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Homebound and fighting to stay fit

As gyms shut, what does this mean for India’s fitness community and industry?

Piyush Pandey at Crossfit Himalaya
Piyush Pandey at Crossfit Himalaya

Actor Chris Hemsworth’s popular fitness regime is a mix of lifting, body-weight exercises, mobility work, and an exhaustive diet plan—almost as if he lives the Thor life even outside the Marvel universe. On 23 March, the Australian announced a free six-week trial of his home fitness app Centr, a move triggered by the lockdown due to the covid-19 pandemic.

This coincided with a host of other paid apps making their workouts free for a limited period as gyms, with their weights and cardio machines, were shut—they were deemed to be hot spots for the coronavirus to spread. From sportswear firms like Nike to celebrity trainers like Yasmin Karachiwala, everybody has started posting workouts on social media. Popular YouTube coach Jeff Cavaliere, who has worked with Bollywood’s Aamir Khan and runs the channel Athlean-X, started posting home workout hacks and no-equipment workouts for his 9.5 million subscribers when the lockdown began and gyms started closing down.

There is something common to all of them—they can afford to take their business online and make it free for a few weeks without facing a big loss. They have already made it. For them, the challenge is creativity—thinking outside the box to continue offering their clients viable solutions to work out at home. On the other side of the divide in a massively competitive industry, however, are the freelance trainers, the gym employees, the body builders and other athletes for whom access to a gym and weights is absolutely imperative.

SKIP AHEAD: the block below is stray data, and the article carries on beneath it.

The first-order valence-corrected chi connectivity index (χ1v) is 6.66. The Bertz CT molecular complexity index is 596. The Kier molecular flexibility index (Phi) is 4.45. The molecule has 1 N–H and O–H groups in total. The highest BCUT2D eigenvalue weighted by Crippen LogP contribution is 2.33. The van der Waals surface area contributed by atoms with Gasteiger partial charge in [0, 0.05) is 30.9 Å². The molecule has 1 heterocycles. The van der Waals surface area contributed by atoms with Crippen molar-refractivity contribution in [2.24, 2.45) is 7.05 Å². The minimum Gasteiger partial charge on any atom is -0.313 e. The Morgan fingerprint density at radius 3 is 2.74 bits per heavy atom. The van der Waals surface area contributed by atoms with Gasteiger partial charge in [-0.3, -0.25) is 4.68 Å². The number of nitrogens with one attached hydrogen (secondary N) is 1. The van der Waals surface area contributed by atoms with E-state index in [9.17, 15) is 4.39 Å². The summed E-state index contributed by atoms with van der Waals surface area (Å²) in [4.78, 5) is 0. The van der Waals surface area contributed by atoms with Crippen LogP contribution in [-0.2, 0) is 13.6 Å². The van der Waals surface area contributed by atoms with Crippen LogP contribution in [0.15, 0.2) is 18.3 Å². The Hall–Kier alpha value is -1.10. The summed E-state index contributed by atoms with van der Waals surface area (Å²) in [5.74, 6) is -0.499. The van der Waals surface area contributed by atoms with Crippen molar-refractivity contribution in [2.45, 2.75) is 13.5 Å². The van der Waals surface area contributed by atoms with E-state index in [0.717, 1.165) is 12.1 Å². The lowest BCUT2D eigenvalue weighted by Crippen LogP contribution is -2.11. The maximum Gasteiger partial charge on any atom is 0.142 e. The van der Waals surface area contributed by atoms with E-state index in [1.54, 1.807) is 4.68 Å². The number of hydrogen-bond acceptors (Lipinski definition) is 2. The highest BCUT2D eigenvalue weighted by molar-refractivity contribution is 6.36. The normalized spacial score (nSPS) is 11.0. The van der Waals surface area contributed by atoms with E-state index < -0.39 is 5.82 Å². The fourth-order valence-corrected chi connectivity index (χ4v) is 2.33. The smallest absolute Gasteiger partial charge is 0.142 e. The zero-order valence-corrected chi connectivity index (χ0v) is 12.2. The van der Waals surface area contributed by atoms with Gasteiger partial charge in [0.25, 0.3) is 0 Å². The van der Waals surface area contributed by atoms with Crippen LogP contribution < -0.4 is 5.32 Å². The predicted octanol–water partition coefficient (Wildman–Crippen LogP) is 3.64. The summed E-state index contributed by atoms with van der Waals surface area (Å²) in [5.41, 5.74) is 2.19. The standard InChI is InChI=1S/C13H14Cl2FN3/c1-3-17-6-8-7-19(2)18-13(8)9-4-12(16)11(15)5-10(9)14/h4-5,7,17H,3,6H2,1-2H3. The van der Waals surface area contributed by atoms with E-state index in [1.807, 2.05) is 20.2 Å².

Ahmedabad-based triathlete and five-time Ironman finisher Ingit Anand, 35, was preparing for the Ultraman event in Australia in May. The three-day event entails swimming 10km and cycling 140km on the first day, followed by 280km on the cycle on the second, and an 84km-run on the last day. Pre-lockdown, Anand’s usual workout load per week consisted of running 50-80km, swimming at least 10km and cycling 6-8 hours. It’s a brutal training schedule and it has taken years for his body to get used to the rigour.

“I am lucky enough to own a smart cycle trainer that simulates Ironman bike trails around the world but there is no running, and no swimming for me. My body is confused and it’s a mental battle as well. Even if I do long workouts every day, it isn’t enough substitution for what I am used to," says Anand, who competed in a 10km open-sea swimming competition in Porbandar in January, finishing with a timing of 3 hours, 57 minutes.

Anand has a full-time job at a real estate company, so he is better off in the financial stakes than Ramesh Kumar. Kumar is a bodybuilder from Delhi who was preparing for the IBBF (Indian Body Builders Federation) Mr India national championship in Indore in mid-March that was indefinitely postponed owing to the pandemic. Kumar has already won Mr Haryana and Mr Delhi in the 60kg category and had hoped that a medal at the IBBF nationals would help him apply for a government job. The 22-year-old once worked as an executive on the upkeep of ATMs but this competition and his work training clients at the gym were the only things he had going for him before the outbreak.

“I was spending around 30,000 per month for the last few months in preparation for the nationals and all that has been wasted now. I used to work out for 4-5 hours a day and now, try as much as one may, it’s hard to do more than 45 minutes of training with home hacks and bodyweight exercises. I can do four sets of 100 push-ups every day but it won’t compensate for the weightlifting," says Kumar, who can dead-lift 210kg, bench-press 120kg and squat 200kg.